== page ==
In March, Payment Eye reported that Alibaba were on the verge of investing half a billion into Snapdeal, making it Alibaba’s first investment into an Indian company. The deal failed to materialise, with reports suggesting that Snapdeal wanted an amount close to $1bn.
With a deal seemingly miles away, re/code reported at the beginning of August that negotiations had resumed, with previous investor SoftBank joining in with negotiations.
In 2014, SoftBank invested $627m into Snapdeal, allowing it to compete with the likes of Amazon India and Flipkart.
According to Snapdeal, existing investors Temasek, BlackRock, Myriad and Premji Invest have also participated in the funding round.
Despite now being valued at $2.5bn by US research company CB Insight, eBay announced that it was selling its share of the company to fund its own expansion into India.
‘‘We see this milestone as a significant endorsement of Snapdeal’s strategy and commitment to creating life changing experiences for millions of small businesses and consumers in India,’’ commented Kunal Bahl co-founder and CEO, Snapdeal.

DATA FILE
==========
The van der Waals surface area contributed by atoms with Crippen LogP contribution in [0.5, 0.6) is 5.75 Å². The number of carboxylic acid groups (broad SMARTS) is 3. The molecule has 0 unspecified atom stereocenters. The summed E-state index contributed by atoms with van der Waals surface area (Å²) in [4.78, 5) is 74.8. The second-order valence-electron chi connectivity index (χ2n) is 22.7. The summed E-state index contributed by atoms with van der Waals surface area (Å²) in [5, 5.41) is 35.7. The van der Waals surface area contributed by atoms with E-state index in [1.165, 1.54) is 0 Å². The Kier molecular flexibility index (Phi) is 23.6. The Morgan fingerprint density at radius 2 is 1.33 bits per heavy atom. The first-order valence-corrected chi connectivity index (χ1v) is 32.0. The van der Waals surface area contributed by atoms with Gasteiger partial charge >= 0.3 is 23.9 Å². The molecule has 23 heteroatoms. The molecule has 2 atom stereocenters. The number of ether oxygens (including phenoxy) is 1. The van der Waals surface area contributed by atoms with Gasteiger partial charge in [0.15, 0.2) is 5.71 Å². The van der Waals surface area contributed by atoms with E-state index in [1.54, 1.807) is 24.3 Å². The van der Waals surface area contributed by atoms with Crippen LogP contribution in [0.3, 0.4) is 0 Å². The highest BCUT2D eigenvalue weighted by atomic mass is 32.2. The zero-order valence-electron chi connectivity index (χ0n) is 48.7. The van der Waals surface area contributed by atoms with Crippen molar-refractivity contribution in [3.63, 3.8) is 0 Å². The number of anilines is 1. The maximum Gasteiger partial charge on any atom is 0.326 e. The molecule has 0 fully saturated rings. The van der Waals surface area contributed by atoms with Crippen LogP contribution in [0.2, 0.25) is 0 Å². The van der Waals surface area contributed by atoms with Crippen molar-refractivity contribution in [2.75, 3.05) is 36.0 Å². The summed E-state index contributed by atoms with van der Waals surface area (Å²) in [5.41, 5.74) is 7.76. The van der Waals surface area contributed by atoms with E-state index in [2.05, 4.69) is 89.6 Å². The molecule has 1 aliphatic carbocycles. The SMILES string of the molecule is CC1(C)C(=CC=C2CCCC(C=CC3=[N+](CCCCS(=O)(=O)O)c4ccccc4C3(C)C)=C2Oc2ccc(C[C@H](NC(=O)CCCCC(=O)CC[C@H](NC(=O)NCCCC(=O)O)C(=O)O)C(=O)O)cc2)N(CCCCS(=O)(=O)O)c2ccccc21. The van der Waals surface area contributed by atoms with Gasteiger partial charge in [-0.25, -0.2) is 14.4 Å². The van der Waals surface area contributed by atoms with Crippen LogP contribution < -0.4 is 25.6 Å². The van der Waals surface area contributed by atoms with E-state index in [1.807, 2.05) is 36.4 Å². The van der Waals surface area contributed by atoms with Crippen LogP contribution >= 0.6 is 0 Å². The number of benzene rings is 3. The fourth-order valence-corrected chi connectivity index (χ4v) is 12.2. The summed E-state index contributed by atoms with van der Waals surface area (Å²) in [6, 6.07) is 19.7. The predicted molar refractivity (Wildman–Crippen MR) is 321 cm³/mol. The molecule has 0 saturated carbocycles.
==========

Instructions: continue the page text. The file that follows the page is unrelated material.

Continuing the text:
‘‘With global leaders like Alibaba, Foxconn and SoftBank, in addition to our other existing partners, supporting us, our efforts towards building India’s most impactful digital commerce ecosystem will be propelled further, enabling us to contribute towards creating a Digital India.’’
Metromile has just landed nearly $200m in Series D funding for its auto insurance payments platform.
It's banks, not government agencies, that the British people trust to deliver biometric authentication payment services, says a new Visa study.
London fintech startup Curve has picked up another $3m in funding to replace all the different payment cards in your wallet with just one.
With less than two weeks to go until the US liability shift hits its first anniversary, MasterCard published new data evidencing the positive impact the technology is having on issuing banks, merchants and consumers, as well as saying adoption continues to grow.